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High score, low GPA nightmare - Seeking advice for college list please?

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Replies to: High score, low GPA nightmare - Seeking advice for college list please?

  • DadTwoGirlsDadTwoGirls Registered User Posts: 1,739 Senior Member
    @Sybylla said "Does said kid have any opinion on all this?"

    I think that this is a very good point. It is not clear to me exactly what is wrong here. A couple of things however do come to mind.

    One issue is that he might be in some sense rebelling or withdrawing into his video games because he is not entirely happy with what he is being expected to do. It is possible that he might find the "work hard and don't have any fun" world as one that he doesn't want to fully participate in. Perhaps where a different kid might buy a motorcycle and black leather jacket and do drugs to rebel, he instead plays video games to rebel. Perhaps a hobby that involves physical activity (sailing, skiing, ???) might be better than a prestigious private school.

    It is quite common that academically gifted kids can be socially awkward. There may be multiple reasons for this. One issue is simply that very smart kids are different from most kids, and different in a way that affects behavior and attitudes. Different is difficult, and it takes reasonable people time to figure out how to be happy in a world there they are different. Also, for very smart kids intelligence is rarely equal in all dimensions -- some kids can be exceptional in some areas and quite challenged in others.

    It is also possible that he just didn't realize that he was neglecting his school work until it was too late to fully catch up (he apparently did catch up moderately well). This might be a problem that doesn't repeat.

    If you son is very smart, he probably has some ideas what the next step should be. Just having him have the opportunity to decide, or give significant input to where his life should go next might be an important part of giving him the motivation to put in the consistent effort that is needed (even by very smart people) to do well.
  • compmomcompmom Registered User Posts: 7,848 Senior Member
    Small comment: to one poster.....There is no test for ADHD. A questionnaire is often used (available online or at MD office). Testing for attention deficit in a one on one testing situation, even with the radio on, simply does not mimic real life. We have been told my many professionals that there is no reliable test.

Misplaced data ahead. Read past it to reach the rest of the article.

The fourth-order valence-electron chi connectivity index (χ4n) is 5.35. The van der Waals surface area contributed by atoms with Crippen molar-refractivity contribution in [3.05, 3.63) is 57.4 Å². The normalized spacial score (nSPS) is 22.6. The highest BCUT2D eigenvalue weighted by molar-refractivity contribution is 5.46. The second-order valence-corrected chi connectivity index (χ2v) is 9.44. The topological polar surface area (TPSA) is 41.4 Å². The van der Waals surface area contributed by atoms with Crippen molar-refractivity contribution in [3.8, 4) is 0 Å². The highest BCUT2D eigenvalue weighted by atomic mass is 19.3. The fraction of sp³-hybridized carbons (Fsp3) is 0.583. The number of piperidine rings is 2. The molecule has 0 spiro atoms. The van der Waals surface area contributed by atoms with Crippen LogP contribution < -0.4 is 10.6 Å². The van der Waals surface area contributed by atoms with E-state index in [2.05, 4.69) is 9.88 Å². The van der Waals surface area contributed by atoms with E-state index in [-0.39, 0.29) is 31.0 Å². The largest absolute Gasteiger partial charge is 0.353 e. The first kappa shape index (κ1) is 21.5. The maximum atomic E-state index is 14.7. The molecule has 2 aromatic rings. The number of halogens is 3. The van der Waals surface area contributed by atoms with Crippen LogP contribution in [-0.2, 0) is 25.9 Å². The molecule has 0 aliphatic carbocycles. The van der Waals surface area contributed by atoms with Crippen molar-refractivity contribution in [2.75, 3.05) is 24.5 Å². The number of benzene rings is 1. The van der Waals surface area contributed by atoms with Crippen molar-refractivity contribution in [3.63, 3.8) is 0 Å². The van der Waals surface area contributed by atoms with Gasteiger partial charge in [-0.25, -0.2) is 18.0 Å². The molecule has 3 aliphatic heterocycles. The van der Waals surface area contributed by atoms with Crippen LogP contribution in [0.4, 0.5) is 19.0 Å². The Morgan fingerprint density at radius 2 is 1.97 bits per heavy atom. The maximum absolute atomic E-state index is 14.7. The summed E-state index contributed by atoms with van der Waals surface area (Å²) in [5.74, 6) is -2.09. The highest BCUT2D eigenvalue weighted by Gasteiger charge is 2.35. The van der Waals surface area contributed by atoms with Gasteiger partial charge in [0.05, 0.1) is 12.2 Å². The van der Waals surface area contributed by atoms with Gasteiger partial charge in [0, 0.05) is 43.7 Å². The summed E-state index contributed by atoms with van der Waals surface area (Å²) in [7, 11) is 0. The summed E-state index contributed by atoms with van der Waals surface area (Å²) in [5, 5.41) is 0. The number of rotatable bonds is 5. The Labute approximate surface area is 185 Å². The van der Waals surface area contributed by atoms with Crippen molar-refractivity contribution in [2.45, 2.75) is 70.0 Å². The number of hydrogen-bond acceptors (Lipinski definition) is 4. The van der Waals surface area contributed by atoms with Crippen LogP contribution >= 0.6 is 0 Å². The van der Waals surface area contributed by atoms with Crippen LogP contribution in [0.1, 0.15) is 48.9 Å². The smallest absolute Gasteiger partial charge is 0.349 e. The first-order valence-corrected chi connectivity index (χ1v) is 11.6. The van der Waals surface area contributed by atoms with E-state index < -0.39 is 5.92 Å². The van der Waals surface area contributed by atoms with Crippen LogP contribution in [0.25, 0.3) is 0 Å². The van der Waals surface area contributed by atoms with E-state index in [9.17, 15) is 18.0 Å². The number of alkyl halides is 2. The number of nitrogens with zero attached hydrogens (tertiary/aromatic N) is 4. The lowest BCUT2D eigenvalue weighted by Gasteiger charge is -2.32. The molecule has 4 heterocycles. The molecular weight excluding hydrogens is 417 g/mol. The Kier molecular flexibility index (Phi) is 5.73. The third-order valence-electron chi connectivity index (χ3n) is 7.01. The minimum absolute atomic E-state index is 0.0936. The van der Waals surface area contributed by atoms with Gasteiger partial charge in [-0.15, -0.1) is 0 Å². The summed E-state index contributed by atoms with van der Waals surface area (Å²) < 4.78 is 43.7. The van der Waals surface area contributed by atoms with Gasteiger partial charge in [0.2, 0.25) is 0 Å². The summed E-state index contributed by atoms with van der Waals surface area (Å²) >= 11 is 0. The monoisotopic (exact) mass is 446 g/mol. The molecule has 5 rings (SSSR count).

• thumper1thumper1 Registered User Posts: 61,939 Senior Member
    @Shiprock1976

    Your kiddo had an upward trend in grades...

    This kiddo has a downward trend at this point...one reason I would suggest NOT applying ED.
  • CountingDownCountingDown Registered User Posts: 12,268 Senior Member
    Virginia Tech takes a limited number of OOS students, making it harder to get in. It's also used as a safety admit for the kids at TJ, who come with many post-AP math and CS classes.

    Drexel might be worth a look. They do co-op, are engineering oriented and offer merit $$.

    Agree that the downward trend will be concerning at the more selective schools, even though it reflects his willingness/ability to take more advanced classes. Broaden that search.
  • labegglabegg Registered User Posts: 1,202 Senior Member
    @TTG was spot on about the end game.

    Honestly think OP's list is pretty spot on too. IMO don't think they have too much to worry about. What matters more GPA or test scores, frankly I say test scores. GPA can vary so much from HS to HS naturally. Rigor makes a huge difference and it appears that OP's son has demonstrated rigor. I worry far more about admissions chances for a kid with a high GPA and a mediocre test score.
  • ucbalumnusucbalumnus Registered User Posts: 60,928 Senior Member
    labegg wrote:
    I worry far more about admissions chances for a kid with a high GPA and a mediocre test score.

    It depends on the college as to whether admission or scholarships favor high GPA / low test score or high test score / low GPA. For example, in http://automaticfulltuition.yolasite.com/ , you can see some colleges are more GPA biased (e.g. Tuskegee, Prairie View A&M) while others are more test score biased (Mississippi, Louisiana Tech) in awarding scholarships.

    Some colleges trade off GPA and test score points according to a formula. At some other colleges, chances for admission are best estimated by using whichever of GPA and test score is lower relative to the colleges' ranges.
  • Shiprock1976Shiprock1976 Registered User Posts: 11 New Member
    edited May 19
    I agree on applying broadly and adding several less selective schools to the list in light of the downward trend. IMO selective schools like those listed want to see rigor but they also want to see that that the student can successfully handle what they have taken on. I don't think having extreme rigor with dual enrollment classes helps the case if it comes at a cost of getting a 2.8 gpa junior year. The 2.8 is a guess on my part based on the gpa for the previous years I could be wrong but I am thinking it was prettly low to pull the OP's son's earlier GPA average down.
  • MichiganGeorgiaMichiganGeorgia Registered User Posts: 4,395 Senior Member
    I am not sure how many years ago your D applied to Georgia Tech. However the number of applicants has gone way up since they went to the common app. Every year it gets harder to get in and I'm not sure how they are going to look at dual enrollment where a student is not getting mostly A's.
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